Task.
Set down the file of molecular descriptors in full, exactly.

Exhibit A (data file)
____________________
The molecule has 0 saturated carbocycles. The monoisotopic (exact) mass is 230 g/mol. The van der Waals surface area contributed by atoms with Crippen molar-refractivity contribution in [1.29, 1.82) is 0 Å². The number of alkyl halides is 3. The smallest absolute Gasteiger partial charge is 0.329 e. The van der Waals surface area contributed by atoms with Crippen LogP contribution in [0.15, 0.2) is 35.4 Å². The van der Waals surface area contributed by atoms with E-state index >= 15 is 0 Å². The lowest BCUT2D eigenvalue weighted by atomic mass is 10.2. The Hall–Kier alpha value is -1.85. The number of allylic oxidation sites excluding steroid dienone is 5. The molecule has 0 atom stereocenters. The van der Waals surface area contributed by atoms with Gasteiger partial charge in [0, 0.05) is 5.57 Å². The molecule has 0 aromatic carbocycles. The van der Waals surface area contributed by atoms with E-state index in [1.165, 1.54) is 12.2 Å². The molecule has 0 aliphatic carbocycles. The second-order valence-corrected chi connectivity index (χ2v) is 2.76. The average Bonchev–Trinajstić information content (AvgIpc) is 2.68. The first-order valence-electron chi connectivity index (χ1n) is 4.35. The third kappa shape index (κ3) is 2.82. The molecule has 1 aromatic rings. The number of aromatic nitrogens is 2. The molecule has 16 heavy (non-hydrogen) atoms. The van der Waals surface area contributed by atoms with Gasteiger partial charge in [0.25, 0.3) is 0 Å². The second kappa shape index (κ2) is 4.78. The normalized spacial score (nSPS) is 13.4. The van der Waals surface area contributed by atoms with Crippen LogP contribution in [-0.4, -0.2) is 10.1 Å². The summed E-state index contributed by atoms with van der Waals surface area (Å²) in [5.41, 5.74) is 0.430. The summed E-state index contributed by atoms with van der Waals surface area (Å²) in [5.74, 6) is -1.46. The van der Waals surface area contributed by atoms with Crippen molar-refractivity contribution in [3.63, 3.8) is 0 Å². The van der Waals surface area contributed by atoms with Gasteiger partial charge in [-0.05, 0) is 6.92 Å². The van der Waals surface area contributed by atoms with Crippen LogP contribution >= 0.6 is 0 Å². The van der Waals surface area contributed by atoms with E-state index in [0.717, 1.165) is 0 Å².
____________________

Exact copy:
The molecule has 0 saturated carbocycles. The monoisotopic (exact) mass is 230 g/mol. The van der Waals surface area contributed by atoms with Crippen molar-refractivity contribution in [1.29, 1.82) is 0 Å². The number of alkyl halides is 3. The smallest absolute Gasteiger partial charge is 0.329 e. The van der Waals surface area contributed by atoms with Crippen LogP contribution in [0.15, 0.2) is 35.4 Å². The van der Waals surface area contributed by atoms with E-state index >= 15 is 0 Å². The lowest BCUT2D eigenvalue weighted by atomic mass is 10.2. The Hall–Kier alpha value is -1.85. The number of allylic oxidation sites excluding steroid dienone is 5. The molecule has 0 atom stereocenters. The van der Waals surface area contributed by atoms with Gasteiger partial charge in [0, 0.05) is 5.57 Å². The molecule has 0 aromatic carbocycles. The van der Waals surface area contributed by atoms with E-state index in [1.165, 1.54) is 12.2 Å². The molecule has 0 aliphatic carbocycles. The second-order valence-corrected chi connectivity index (χ2v) is 2.76. The average Bonchev–Trinajstić information content (AvgIpc) is 2.68. The first-order valence-electron chi connectivity index (χ1n) is 4.35. The third kappa shape index (κ3) is 2.82. The molecule has 1 aromatic rings. The number of aromatic nitrogens is 2. The molecule has 16 heavy (non-hydrogen) atoms. The van der Waals surface area contributed by atoms with Gasteiger partial charge in [0.25, 0.3) is 0 Å². The second kappa shape index (κ2) is 4.78. The normalized spacial score (nSPS) is 13.4. The van der Waals surface area contributed by atoms with Crippen LogP contribution in [-0.4, -0.2) is 10.1 Å². The summed E-state index contributed by atoms with van der Waals surface area (Å²) in [5.41, 5.74) is 0.430. The summed E-state index contributed by atoms with van der Waals surface area (Å²) in [5.74, 6) is -1.46. The van der Waals surface area contributed by atoms with Crippen molar-refractivity contribution in [3.63, 3.8) is 0 Å². The van der Waals surface area contributed by atoms with Gasteiger partial charge in [-0.05, 0) is 6.92 Å². The van der Waals surface area contributed by atoms with Crippen LogP contribution >= 0.6 is 0 Å². The van der Waals surface area contributed by atoms with E-state index in [0.717, 1.165) is 0 Å².